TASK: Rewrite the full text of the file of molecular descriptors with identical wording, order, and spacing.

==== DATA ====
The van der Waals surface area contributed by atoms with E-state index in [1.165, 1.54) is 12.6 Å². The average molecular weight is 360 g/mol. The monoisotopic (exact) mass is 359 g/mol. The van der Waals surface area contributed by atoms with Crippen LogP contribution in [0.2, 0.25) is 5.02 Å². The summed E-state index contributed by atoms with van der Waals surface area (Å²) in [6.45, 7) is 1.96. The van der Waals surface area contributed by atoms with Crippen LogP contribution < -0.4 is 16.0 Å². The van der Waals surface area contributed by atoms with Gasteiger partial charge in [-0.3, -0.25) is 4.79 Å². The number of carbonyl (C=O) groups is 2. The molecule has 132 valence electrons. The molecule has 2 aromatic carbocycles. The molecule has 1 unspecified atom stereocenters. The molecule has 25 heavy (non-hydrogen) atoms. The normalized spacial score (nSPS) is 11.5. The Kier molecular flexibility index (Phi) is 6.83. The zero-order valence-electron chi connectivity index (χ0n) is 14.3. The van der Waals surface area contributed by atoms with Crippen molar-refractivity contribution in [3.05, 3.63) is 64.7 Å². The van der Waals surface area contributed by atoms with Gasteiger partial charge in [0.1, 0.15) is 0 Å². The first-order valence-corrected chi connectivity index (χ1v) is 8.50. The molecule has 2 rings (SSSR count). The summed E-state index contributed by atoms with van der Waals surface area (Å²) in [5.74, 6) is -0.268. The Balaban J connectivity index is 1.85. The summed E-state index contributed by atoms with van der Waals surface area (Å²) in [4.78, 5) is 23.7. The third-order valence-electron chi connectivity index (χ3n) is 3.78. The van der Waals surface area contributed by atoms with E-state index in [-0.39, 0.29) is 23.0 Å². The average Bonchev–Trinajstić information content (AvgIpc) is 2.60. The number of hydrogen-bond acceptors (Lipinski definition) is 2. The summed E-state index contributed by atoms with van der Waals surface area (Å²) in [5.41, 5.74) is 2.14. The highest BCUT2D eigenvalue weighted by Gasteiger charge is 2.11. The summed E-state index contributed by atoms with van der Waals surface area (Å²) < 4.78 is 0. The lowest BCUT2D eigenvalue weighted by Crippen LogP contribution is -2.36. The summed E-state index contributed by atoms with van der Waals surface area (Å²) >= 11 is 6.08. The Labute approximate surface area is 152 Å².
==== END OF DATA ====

The van der Waals surface area contributed by atoms with E-state index in [1.165, 1.54) is 12.6 Å². The average molecular weight is 360 g/mol. The monoisotopic (exact) mass is 359 g/mol. The van der Waals surface area contributed by atoms with Crippen LogP contribution in [0.2, 0.25) is 5.02 Å². The summed E-state index contributed by atoms with van der Waals surface area (Å²) in [6.45, 7) is 1.96. The van der Waals surface area contributed by atoms with Crippen LogP contribution < -0.4 is 16.0 Å². The van der Waals surface area contributed by atoms with Gasteiger partial charge in [-0.3, -0.25) is 4.79 Å². The number of carbonyl (C=O) groups is 2. The molecule has 132 valence electrons. The molecule has 2 aromatic carbocycles. The molecule has 1 unspecified atom stereocenters. The molecule has 25 heavy (non-hydrogen) atoms. The normalized spacial score (nSPS) is 11.5. The Kier molecular flexibility index (Phi) is 6.83. The zero-order valence-electron chi connectivity index (χ0n) is 14.3. The van der Waals surface area contributed by atoms with Crippen molar-refractivity contribution in [3.05, 3.63) is 64.7 Å². The van der Waals surface area contributed by atoms with Gasteiger partial charge in [0.1, 0.15) is 0 Å². The first-order valence-corrected chi connectivity index (χ1v) is 8.50. The molecule has 2 rings (SSSR count). The summed E-state index contributed by atoms with van der Waals surface area (Å²) in [5.74, 6) is -0.268. The Balaban J connectivity index is 1.85. The summed E-state index contributed by atoms with van der Waals surface area (Å²) in [4.78, 5) is 23.7. The third-order valence-electron chi connectivity index (χ3n) is 3.78. The van der Waals surface area contributed by atoms with E-state index in [-0.39, 0.29) is 23.0 Å². The average Bonchev–Trinajstić information content (AvgIpc) is 2.60. The number of hydrogen-bond acceptors (Lipinski definition) is 2. The summed E-state index contributed by atoms with van der Waals surface area (Å²) in [5.41, 5.74) is 2.14. The highest BCUT2D eigenvalue weighted by Gasteiger charge is 2.11. The summed E-state index contributed by atoms with van der Waals surface area (Å²) < 4.78 is 0. The lowest BCUT2D eigenvalue weighted by Crippen LogP contribution is -2.36. The summed E-state index contributed by atoms with van der Waals surface area (Å²) >= 11 is 6.08. The Labute approximate surface area is 152 Å².